Survival of the fittest
September 7, 2002
The much-touted Earth Summit has ended on what appears to be a sour note for developing nations, environmental and non-governmental organisations. The strides which they had expected to be made turned out to be baby steps; the issues they fought for remain on the agenda for another day, another summit.
While summit documents laud the agreements reached, many NGOs have released bitter statements. They feel that a lack of political will was shown at the World Summit on Sustainable Development, which places the earth in clear and present danger, not just from climate change and environmental degradation, but also from AIDS, poverty, ignorance and other such ills.
The agreements reached include halving the number of people without access to proper water and sanitation by 2015; improving access to affordable energy; restoring depleted fish stocks by 2015 at the latest and promoting sound management of hazardous wastes.
With regard to health, it was agreed that the World Trade Organisation (WTO) accord on patents should not prevent poor countries providing medicines for all and that access to health care (particularly for women) should be consistent with basic human rights as well as religious and cultural values.
To address poverty, the summit reaffirmed the 1970 tenet that rich countries should give 0.7% of national income; agreed to set up a solidarity fund to wipe out poverty; that poor countries should be included in globalisation and it did not say that WTO rules should override global environmental treaties. It was also agreed that the rate of extinction of endangered flora and fauna would be cut significantly by 2010.
Jo’burg 2002 also resolved that good governance was essential for sustainable development and that by 2005, countries should initiate strategies to preserve resources for posterity.
World leaders reaffirmed the principle to act to protect the environment even if evidence of potential future damage to Earth’s ecosystem is not conclusive and that all nations must try and save the planet, but rich countries are expected to shoulder more of the financial burden than poor nations.
But international aid agency Oxfam said the deal offered only “crumbs for the poor” and that the majority of the world’s leaders “lacked the guts and will” to reach an effective agreement on fighting poverty and conserving the environment.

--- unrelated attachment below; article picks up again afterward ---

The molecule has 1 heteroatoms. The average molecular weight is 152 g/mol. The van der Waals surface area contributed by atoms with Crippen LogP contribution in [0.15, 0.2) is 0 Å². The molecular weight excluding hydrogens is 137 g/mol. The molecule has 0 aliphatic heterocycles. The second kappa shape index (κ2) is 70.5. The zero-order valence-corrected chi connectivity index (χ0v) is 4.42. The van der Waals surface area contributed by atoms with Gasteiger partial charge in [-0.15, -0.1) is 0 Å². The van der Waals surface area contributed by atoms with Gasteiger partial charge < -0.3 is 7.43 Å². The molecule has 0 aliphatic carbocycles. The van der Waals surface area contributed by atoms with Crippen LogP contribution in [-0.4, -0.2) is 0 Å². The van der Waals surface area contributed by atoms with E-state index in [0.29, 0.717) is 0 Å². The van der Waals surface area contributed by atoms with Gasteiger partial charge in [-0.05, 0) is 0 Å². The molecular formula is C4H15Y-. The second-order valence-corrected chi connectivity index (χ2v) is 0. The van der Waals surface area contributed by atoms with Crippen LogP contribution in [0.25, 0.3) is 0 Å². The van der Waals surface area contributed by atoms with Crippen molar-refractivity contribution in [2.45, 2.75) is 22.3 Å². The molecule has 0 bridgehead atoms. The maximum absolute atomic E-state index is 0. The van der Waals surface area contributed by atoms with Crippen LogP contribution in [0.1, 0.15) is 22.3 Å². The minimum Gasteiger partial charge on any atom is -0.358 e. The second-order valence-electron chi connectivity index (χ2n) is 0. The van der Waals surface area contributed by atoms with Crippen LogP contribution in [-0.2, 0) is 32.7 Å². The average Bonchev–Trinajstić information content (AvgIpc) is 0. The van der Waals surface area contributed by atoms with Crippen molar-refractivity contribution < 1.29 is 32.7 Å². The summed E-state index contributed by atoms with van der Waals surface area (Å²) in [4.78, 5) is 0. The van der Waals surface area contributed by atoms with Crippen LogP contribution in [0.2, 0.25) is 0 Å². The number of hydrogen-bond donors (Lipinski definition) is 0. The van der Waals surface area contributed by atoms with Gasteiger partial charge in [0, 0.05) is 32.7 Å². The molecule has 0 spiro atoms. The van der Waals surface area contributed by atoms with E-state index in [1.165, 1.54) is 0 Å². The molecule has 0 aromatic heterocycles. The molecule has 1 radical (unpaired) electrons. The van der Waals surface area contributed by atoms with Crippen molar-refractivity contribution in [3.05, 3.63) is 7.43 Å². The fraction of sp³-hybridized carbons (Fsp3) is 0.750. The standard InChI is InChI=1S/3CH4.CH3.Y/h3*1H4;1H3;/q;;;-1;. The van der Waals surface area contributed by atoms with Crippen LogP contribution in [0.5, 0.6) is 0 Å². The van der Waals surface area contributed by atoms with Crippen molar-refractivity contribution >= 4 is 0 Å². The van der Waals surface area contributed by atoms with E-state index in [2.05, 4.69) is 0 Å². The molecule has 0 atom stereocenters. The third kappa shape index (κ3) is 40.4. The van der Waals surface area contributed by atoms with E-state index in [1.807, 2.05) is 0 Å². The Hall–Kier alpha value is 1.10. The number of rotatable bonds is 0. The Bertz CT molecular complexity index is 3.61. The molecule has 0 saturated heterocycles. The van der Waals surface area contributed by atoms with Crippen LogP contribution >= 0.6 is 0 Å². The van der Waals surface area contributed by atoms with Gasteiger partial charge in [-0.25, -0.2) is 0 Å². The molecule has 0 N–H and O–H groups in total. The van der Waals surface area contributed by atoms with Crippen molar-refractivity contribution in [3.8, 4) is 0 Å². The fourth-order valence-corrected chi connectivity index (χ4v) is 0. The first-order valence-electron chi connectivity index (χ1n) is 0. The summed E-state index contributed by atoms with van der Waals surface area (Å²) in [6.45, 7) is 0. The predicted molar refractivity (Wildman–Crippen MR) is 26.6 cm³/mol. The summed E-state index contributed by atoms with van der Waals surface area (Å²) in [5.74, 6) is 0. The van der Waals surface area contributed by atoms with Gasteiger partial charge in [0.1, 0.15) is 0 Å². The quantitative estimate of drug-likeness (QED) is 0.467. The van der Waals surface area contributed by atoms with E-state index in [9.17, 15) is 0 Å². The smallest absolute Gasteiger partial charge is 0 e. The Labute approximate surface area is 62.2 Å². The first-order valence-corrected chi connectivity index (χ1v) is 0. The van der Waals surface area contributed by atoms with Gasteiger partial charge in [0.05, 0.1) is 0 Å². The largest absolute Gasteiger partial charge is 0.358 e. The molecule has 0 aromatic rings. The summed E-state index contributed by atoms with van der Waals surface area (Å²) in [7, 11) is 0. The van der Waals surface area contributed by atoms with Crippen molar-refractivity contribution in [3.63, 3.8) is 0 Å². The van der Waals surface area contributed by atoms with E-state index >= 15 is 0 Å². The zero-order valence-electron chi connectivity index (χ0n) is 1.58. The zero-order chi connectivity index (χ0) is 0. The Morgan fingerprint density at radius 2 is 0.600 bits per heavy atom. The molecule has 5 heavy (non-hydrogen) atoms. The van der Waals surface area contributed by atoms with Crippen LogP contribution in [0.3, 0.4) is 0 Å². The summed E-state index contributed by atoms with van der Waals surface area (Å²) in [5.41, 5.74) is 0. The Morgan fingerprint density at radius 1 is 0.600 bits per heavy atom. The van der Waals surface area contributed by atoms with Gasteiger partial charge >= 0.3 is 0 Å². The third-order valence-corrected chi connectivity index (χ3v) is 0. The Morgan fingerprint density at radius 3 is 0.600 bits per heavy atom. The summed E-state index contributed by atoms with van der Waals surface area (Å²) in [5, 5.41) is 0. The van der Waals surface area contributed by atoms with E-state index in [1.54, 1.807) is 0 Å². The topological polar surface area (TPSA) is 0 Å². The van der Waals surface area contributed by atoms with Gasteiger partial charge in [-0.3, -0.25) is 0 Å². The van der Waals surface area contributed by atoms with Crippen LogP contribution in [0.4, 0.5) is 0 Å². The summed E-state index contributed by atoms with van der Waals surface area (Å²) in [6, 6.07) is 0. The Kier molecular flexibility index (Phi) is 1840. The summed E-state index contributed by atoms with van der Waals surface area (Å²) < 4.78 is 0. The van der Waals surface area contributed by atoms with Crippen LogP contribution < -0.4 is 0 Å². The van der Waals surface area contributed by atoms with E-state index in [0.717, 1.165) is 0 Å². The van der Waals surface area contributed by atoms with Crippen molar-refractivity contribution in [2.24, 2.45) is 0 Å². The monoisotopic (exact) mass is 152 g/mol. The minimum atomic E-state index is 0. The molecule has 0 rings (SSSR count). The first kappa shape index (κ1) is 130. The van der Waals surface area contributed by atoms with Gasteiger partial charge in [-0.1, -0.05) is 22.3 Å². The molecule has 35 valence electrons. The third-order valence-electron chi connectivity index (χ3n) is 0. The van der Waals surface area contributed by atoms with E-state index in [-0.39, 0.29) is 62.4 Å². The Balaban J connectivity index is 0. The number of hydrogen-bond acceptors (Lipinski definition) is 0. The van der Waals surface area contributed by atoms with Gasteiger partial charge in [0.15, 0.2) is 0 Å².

It noted that the deal made no new commitment or timetable to end rich countries’ agricultural export subsidies in order to help poor countries develop, nor any international plan to address the crisis in commodity prices.
There was no rise in overseas aid levels, nor was there any commitment to further cancellation of poor countries’ debts.
And according to Christian Aid: “Political leaders have made it clear they lack the vision and courage needed to tackle the problems of poverty and environmental degradation.
“From Rio to Johannesburg, the real shift has been in giving a more influential role to business, particularly big business. More than ever, companies are centre stage in sustainable development, yet the summit as a whole has failed to provide a sufficiently strong regulatory framework to ensure their activities genuinely serve the interests of poor people.”
The NGOs said too that while a little progress has been made with regard to the WTO accord on drug patents, commitments on HIV and AIDS have been almost non-existent. They noted that the Global Fund for AIDS, Tuberculosis and Malaria was still massively under funded. (To date just US$2 billion has been pledged over five years when what is needed is in the region of US$7 billion to US$10 billion.) They said, too, that while a host of Type II agreements have been announced, these dealt with a limited number of problems in small, specific geographical areas. The US and the Caribbean have signed one such initiative, the US ‘White Water to Blue Water’ partnership, which will address biodiversity conservation and sustainable management, disaster preparedness and capacity building in climate change response. However, cautions have been raised against such partnerships replacing government commitments to global sustainable development, especially since there was no clear resolution on how they would be monitored.
The environmental groups have scored some points, but a huge disappointment was that the summit failed to agree on specific targets to increase the share of world energy produced from renewable “green” sources such as solar or wind power. The earth may not be as far along, the path to annihilation as the ‘hell-fire and damnation’ environmentalists preach, but the responsibility for acceleration/cessation of movement along that path lies with us - the human race. The half-hearted agreements reached at the WSSD should be taken as a clear sign that governments are not accepting that responsibility.
South African President Thabo Mbeki summed it up best during his speech at the summit: “It is as though we are determined to regress to the most primitive condition of existence in the animal world, of the survival of the fittest. It is as though we have decided to spurn what the human intellect tells us: that the survival of the fittest only presages the destruction of all humanity.”